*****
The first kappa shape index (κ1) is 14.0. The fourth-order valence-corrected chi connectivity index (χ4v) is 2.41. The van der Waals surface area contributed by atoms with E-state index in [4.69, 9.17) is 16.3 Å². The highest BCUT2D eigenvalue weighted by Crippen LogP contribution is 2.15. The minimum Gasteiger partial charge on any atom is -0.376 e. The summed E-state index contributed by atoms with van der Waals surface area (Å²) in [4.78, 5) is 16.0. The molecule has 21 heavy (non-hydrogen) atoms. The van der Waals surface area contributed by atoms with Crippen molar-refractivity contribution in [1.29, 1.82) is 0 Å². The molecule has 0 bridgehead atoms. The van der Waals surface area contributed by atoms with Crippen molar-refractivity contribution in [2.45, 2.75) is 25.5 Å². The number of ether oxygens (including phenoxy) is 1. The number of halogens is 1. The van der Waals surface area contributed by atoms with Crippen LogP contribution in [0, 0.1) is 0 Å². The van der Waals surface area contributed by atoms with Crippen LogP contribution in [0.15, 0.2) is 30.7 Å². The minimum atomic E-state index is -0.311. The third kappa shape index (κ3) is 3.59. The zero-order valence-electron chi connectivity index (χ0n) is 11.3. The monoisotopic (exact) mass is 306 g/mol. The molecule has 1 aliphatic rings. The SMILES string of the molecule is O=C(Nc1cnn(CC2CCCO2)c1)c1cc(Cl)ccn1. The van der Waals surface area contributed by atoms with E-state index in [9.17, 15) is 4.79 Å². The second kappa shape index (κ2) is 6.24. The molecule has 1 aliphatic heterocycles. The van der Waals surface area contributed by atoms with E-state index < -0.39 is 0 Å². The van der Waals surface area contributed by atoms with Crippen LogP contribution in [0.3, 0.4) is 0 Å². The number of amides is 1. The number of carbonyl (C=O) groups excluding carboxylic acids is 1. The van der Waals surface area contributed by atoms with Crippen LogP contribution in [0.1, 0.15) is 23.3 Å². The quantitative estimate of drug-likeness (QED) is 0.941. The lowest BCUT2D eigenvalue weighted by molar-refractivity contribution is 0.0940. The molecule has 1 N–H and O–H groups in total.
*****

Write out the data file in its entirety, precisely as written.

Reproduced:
The first kappa shape index (κ1) is 14.0. The fourth-order valence-corrected chi connectivity index (χ4v) is 2.41. The van der Waals surface area contributed by atoms with E-state index in [4.69, 9.17) is 16.3 Å². The highest BCUT2D eigenvalue weighted by Crippen LogP contribution is 2.15. The minimum Gasteiger partial charge on any atom is -0.376 e. The summed E-state index contributed by atoms with van der Waals surface area (Å²) in [4.78, 5) is 16.0. The molecule has 21 heavy (non-hydrogen) atoms. The van der Waals surface area contributed by atoms with Crippen molar-refractivity contribution in [1.29, 1.82) is 0 Å². The molecule has 0 bridgehead atoms. The van der Waals surface area contributed by atoms with Crippen molar-refractivity contribution in [2.45, 2.75) is 25.5 Å². The number of ether oxygens (including phenoxy) is 1. The number of halogens is 1. The van der Waals surface area contributed by atoms with Crippen LogP contribution in [0, 0.1) is 0 Å². The van der Waals surface area contributed by atoms with Crippen LogP contribution in [0.15, 0.2) is 30.7 Å². The minimum atomic E-state index is -0.311. The third kappa shape index (κ3) is 3.59. The zero-order valence-electron chi connectivity index (χ0n) is 11.3. The monoisotopic (exact) mass is 306 g/mol. The molecule has 1 aliphatic rings. The SMILES string of the molecule is O=C(Nc1cnn(CC2CCCO2)c1)c1cc(Cl)ccn1. The van der Waals surface area contributed by atoms with E-state index in [9.17, 15) is 4.79 Å². The second kappa shape index (κ2) is 6.24. The molecule has 1 aliphatic heterocycles. The van der Waals surface area contributed by atoms with E-state index < -0.39 is 0 Å². The van der Waals surface area contributed by atoms with Crippen LogP contribution in [0.3, 0.4) is 0 Å². The number of amides is 1. The number of carbonyl (C=O) groups excluding carboxylic acids is 1. The van der Waals surface area contributed by atoms with Crippen LogP contribution in [0.1, 0.15) is 23.3 Å². The quantitative estimate of drug-likeness (QED) is 0.941. The lowest BCUT2D eigenvalue weighted by molar-refractivity contribution is 0.0940. The molecule has 1 N–H and O–H groups in total.